In the News

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PBS NewsHour: Jules Polonetsky Talks Big Data and Privacy

Last night, Jules Polonetsky was featured on a segment on PBS NewsHour discussing, “What’s the future of privacy in a big data world?” He was joined by Adam Thierer, senior research fellow at the Mercatus Center at George Mason University. Transcript is here.

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Reuters Talks Tracking in Brick-and-Mortar Retail

Reuters today published an article discussing the ways in which brick-and-mortar retailers are using increasingly sophisticated technology to “catch up” to online retail. Along with the benefits — more efficient stores, targeted discounts — the article raises privacy concerns about the tracking of customer behavior in the offline world. We think, when it comes to […]

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Chris Wolf Asks Whether the LIBE Committee Torpedoed the Safe Harbor?

In a post on IAPP Privacy Perspectives blog, Christopher Wolf, FPF Founder and Co-Chair, suggests that the LIBE Committee has effectively called for the end of the US-EU Safe Harbor. “Before abandoning the Safe Harbor, we urge the European Parliament and Council to take a deep breath, and to take a dispassionate view of the […]

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Privacy a Hot Topic at Place 2013 Indoor Marketing Conference, ITworld Reports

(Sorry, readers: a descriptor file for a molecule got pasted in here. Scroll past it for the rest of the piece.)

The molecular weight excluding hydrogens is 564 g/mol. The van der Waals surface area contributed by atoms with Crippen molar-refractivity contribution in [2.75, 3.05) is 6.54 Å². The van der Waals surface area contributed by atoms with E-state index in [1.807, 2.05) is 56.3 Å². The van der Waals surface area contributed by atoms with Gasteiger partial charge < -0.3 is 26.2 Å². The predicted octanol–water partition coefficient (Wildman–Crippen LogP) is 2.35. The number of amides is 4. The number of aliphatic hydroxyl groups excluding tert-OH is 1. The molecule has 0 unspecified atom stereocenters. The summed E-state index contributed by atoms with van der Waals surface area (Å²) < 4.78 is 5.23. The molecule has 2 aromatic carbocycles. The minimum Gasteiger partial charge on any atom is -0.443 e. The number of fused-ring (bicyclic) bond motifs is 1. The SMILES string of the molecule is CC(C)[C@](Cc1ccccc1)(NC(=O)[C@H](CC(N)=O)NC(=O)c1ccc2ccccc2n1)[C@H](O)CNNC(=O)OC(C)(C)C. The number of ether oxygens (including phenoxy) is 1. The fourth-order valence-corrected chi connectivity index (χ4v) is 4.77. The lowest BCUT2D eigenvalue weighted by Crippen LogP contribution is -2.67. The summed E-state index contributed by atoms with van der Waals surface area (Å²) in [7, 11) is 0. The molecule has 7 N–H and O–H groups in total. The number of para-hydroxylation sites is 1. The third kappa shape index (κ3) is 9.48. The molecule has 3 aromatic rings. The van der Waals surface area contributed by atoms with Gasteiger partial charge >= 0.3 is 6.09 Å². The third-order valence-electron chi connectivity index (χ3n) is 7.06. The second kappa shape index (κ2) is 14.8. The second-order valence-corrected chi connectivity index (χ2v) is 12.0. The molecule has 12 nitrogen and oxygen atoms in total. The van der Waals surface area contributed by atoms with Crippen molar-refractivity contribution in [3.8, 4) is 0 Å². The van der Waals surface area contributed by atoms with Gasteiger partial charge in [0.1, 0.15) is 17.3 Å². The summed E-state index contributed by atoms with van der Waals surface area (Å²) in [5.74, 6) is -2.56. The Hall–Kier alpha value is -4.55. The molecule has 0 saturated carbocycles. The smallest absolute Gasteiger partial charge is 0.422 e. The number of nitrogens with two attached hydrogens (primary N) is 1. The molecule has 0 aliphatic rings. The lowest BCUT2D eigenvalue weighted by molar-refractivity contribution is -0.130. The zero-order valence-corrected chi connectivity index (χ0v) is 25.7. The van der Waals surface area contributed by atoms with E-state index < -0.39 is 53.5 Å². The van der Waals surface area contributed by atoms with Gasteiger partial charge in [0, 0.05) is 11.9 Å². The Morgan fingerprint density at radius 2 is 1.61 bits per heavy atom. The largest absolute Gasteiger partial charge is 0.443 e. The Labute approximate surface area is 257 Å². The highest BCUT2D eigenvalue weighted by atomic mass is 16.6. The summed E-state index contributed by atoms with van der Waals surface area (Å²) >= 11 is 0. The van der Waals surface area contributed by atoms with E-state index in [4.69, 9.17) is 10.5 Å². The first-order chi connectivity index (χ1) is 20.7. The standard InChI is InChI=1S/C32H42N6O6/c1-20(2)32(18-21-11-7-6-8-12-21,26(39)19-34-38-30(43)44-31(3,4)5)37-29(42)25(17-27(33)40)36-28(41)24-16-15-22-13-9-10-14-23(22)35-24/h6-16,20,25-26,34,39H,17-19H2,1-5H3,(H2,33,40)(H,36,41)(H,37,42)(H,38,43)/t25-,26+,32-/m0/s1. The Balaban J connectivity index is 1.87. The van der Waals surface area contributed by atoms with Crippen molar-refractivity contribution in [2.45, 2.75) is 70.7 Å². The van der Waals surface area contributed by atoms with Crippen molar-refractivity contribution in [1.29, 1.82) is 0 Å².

On the heels of this week’s Place 2013 Indoor Marketing Conference in San Francisco, ITworld has published a piece called ‘How location tracking will change the way you shop.’ Location tracking has become a key issue for FPF, and we were really pleased that privacy was a big part of the conversation at the conference, […]

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Oct. 1 – Your Digital Trail: Private Company Access – NPR

Jules Polonetsky is featured in a multi-series piece about digital life on NPR’s All Tech Considered: “I think companies haven’t figured out how to talk to people about data or privacy,” says Jules Polonetsky, executive director of the Future of Privacy Forum. “And we think that’s a big part of why the industry has such a […]

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Privacy and Big Data: The Biggest Public Policy Challenge of Our Time?

On the IAPP blog, Omer Tene writes,”If privacy regulators were the sole decision-makers determining the relative importance of values that sometimes conflict with privacy they would become the de facto regulators of all things commerce, research, security and speech.” Read the post for the point-counterpoint between Professor Paul Ohm, Omer Tene and Jules Polonetsky.